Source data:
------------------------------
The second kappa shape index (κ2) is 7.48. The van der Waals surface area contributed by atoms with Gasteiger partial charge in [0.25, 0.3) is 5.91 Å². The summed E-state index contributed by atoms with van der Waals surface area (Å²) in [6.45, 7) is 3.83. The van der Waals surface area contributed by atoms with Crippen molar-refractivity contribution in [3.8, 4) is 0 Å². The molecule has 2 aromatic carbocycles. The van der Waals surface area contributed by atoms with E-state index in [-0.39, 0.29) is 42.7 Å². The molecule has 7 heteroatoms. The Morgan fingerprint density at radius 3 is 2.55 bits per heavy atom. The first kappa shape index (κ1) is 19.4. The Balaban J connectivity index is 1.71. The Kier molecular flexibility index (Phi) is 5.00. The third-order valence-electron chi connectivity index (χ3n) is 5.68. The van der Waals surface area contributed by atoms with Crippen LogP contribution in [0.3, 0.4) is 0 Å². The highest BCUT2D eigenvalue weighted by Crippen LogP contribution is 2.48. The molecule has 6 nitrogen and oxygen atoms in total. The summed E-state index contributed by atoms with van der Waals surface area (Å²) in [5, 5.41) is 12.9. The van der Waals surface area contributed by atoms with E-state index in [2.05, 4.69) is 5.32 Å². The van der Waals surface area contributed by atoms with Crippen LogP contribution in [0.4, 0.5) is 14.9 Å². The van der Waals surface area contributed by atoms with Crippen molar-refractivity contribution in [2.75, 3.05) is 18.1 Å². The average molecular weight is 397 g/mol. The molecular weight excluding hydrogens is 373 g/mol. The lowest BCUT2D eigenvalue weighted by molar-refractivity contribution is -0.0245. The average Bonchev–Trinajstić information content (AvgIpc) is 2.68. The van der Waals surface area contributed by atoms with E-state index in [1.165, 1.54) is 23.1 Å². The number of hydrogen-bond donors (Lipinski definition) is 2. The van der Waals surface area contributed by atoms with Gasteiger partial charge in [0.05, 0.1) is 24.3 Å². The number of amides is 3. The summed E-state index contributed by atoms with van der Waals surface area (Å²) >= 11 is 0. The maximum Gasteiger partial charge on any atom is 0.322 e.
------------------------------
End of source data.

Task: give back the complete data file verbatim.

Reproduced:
The second kappa shape index (κ2) is 7.48. The van der Waals surface area contributed by atoms with Gasteiger partial charge in [0.25, 0.3) is 5.91 Å². The summed E-state index contributed by atoms with van der Waals surface area (Å²) in [6.45, 7) is 3.83. The van der Waals surface area contributed by atoms with Crippen molar-refractivity contribution in [3.8, 4) is 0 Å². The molecule has 2 aromatic carbocycles. The van der Waals surface area contributed by atoms with E-state index in [-0.39, 0.29) is 42.7 Å². The molecule has 7 heteroatoms. The Morgan fingerprint density at radius 3 is 2.55 bits per heavy atom. The first kappa shape index (κ1) is 19.4. The Balaban J connectivity index is 1.71. The Kier molecular flexibility index (Phi) is 5.00. The third-order valence-electron chi connectivity index (χ3n) is 5.68. The van der Waals surface area contributed by atoms with Crippen LogP contribution in [0.3, 0.4) is 0 Å². The highest BCUT2D eigenvalue weighted by Crippen LogP contribution is 2.48. The molecule has 6 nitrogen and oxygen atoms in total. The summed E-state index contributed by atoms with van der Waals surface area (Å²) in [5, 5.41) is 12.9. The van der Waals surface area contributed by atoms with E-state index in [2.05, 4.69) is 5.32 Å². The van der Waals surface area contributed by atoms with Crippen LogP contribution in [0.4, 0.5) is 14.9 Å². The van der Waals surface area contributed by atoms with Crippen molar-refractivity contribution in [2.75, 3.05) is 18.1 Å². The average molecular weight is 397 g/mol. The molecular weight excluding hydrogens is 373 g/mol. The lowest BCUT2D eigenvalue weighted by molar-refractivity contribution is -0.0245. The average Bonchev–Trinajstić information content (AvgIpc) is 2.68. The van der Waals surface area contributed by atoms with E-state index in [1.165, 1.54) is 23.1 Å². The number of hydrogen-bond donors (Lipinski definition) is 2. The van der Waals surface area contributed by atoms with Gasteiger partial charge in [0.05, 0.1) is 24.3 Å². The number of amides is 3. The summed E-state index contributed by atoms with van der Waals surface area (Å²) >= 11 is 0. The maximum Gasteiger partial charge on any atom is 0.322 e.